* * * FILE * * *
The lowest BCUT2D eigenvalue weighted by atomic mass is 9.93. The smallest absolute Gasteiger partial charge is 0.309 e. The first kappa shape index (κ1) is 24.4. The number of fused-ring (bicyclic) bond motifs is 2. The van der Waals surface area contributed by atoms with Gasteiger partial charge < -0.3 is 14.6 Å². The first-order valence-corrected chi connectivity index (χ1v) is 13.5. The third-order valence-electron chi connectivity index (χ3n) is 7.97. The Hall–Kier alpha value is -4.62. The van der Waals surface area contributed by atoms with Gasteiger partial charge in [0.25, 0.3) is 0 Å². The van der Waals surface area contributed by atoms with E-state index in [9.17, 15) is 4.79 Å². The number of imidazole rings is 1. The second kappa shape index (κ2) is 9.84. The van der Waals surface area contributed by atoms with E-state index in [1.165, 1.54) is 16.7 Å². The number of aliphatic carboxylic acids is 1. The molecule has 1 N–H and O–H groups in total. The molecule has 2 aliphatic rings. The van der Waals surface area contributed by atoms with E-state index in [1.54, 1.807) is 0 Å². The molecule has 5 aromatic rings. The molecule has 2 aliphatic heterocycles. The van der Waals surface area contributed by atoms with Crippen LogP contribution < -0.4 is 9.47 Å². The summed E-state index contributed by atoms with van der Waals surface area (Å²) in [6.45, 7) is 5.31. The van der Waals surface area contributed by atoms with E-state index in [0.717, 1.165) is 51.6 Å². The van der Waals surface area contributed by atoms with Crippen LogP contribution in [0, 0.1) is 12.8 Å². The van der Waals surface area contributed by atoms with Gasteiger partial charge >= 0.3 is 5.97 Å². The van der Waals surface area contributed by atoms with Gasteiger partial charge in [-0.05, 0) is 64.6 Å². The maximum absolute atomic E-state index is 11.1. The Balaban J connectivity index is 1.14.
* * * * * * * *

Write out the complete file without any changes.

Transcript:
The lowest BCUT2D eigenvalue weighted by atomic mass is 9.93. The smallest absolute Gasteiger partial charge is 0.309 e. The first kappa shape index (κ1) is 24.4. The number of fused-ring (bicyclic) bond motifs is 2. The van der Waals surface area contributed by atoms with Gasteiger partial charge < -0.3 is 14.6 Å². The first-order valence-corrected chi connectivity index (χ1v) is 13.5. The third-order valence-electron chi connectivity index (χ3n) is 7.97. The Hall–Kier alpha value is -4.62. The van der Waals surface area contributed by atoms with Gasteiger partial charge in [0.25, 0.3) is 0 Å². The van der Waals surface area contributed by atoms with E-state index in [9.17, 15) is 4.79 Å². The number of imidazole rings is 1. The second kappa shape index (κ2) is 9.84. The van der Waals surface area contributed by atoms with E-state index in [1.165, 1.54) is 16.7 Å². The number of aliphatic carboxylic acids is 1. The molecule has 1 N–H and O–H groups in total. The molecule has 2 aliphatic rings. The van der Waals surface area contributed by atoms with E-state index in [1.54, 1.807) is 0 Å². The molecule has 5 aromatic rings. The molecule has 2 aliphatic heterocycles. The van der Waals surface area contributed by atoms with Crippen LogP contribution < -0.4 is 9.47 Å². The summed E-state index contributed by atoms with van der Waals surface area (Å²) in [6.45, 7) is 5.31. The van der Waals surface area contributed by atoms with E-state index in [0.717, 1.165) is 51.6 Å². The van der Waals surface area contributed by atoms with Crippen LogP contribution in [0, 0.1) is 12.8 Å². The van der Waals surface area contributed by atoms with Gasteiger partial charge >= 0.3 is 5.97 Å². The van der Waals surface area contributed by atoms with Gasteiger partial charge in [-0.05, 0) is 64.6 Å². The maximum absolute atomic E-state index is 11.1. The Balaban J connectivity index is 1.14.